We’ve gotten better, but there just isn’t time to be as good with the food as I’d like us to be. The food I feed my kids is important, and is a work in progress, but I’ve come to the realization that there are other parts of life on which I should focus.

Is it better to spend the time I have after work playing with my kids or spending an inordinate amount of time on a meal I found on a paleo website? The answer is obvious, but coming to grips with the answer was difficult for me.

Care to share your experiences feeding your children?

Being a Stay at Home Dad

Today I depart from writing about my upcoming novel and talk about how I’d like to be a stay at home dad.

If my manager ever reads this, and I doubt he will, perhaps he’d be surprised to hear me say that I prefer to be at home with my children. I work at the Lockheed Martin Skunkworks. The Legendary Skunkworks. Stealth came about here. We are amazing at integrating technology. Even better, I am part of a group within the Skunkworks that identifies and develops cutting edge technology.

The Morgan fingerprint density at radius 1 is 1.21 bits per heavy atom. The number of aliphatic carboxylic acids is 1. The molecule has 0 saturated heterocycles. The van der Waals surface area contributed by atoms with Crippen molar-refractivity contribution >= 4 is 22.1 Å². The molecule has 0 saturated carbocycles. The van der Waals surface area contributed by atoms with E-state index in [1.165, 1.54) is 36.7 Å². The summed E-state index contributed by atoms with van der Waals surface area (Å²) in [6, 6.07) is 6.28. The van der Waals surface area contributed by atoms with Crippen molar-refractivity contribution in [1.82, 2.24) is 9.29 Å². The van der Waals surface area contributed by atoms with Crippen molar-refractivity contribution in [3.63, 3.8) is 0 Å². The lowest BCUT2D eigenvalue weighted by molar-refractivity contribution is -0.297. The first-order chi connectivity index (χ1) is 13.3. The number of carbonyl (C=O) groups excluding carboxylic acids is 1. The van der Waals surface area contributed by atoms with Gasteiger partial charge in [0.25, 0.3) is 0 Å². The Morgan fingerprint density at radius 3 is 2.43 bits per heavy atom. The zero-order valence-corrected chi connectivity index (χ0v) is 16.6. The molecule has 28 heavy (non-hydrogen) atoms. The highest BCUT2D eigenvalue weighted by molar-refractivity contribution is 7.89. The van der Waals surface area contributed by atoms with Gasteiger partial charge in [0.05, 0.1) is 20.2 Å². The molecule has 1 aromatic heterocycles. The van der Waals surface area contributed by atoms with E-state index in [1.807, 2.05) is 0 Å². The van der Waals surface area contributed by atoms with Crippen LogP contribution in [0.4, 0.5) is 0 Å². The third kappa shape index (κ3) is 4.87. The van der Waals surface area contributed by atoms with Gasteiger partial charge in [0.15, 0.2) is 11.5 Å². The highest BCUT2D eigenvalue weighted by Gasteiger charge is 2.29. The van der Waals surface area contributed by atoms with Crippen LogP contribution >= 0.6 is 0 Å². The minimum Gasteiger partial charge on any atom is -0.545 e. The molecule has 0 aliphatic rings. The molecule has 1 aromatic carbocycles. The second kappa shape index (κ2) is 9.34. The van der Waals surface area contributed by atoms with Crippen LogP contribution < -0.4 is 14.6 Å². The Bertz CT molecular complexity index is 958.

The Skunk Works logo as seen on one of Lockhee...

The Skunk Works logo as seen on one of Lockheed Martin’s hangars. (Photo credit: Wikipedia)

Why would I want to leave?

Simple. I miss spending time with my children. When I was writing my PhD thesis I stayed at home from the lab and took care of our daughter during the day while Alefiya worked. Back then, Isabella took one or two long naps a day, during which I wrote my thesis. When Isabella was awake we played together. Hung out. She was just learning to crawl and I created obstacle courses in the living room for her. I built Lego towers that she then tore apart. We had fun together.

Now, I work full time. During the week I am gone the majority of my children’s waking hours and am with them only in the evening. And we all know how toddlers and babies are in the evening. It’s their witching hour. Plus, I lament that I haven’t had the chance to spend the same amount of quality time with Conor as I did with Isabella.

Don’t get me wrong. I have a great job. I realize I am lucky to have a job in our economic environment. At times I am frustrated by the bureaucratic nonsense at Lockheed, but the company is good to me.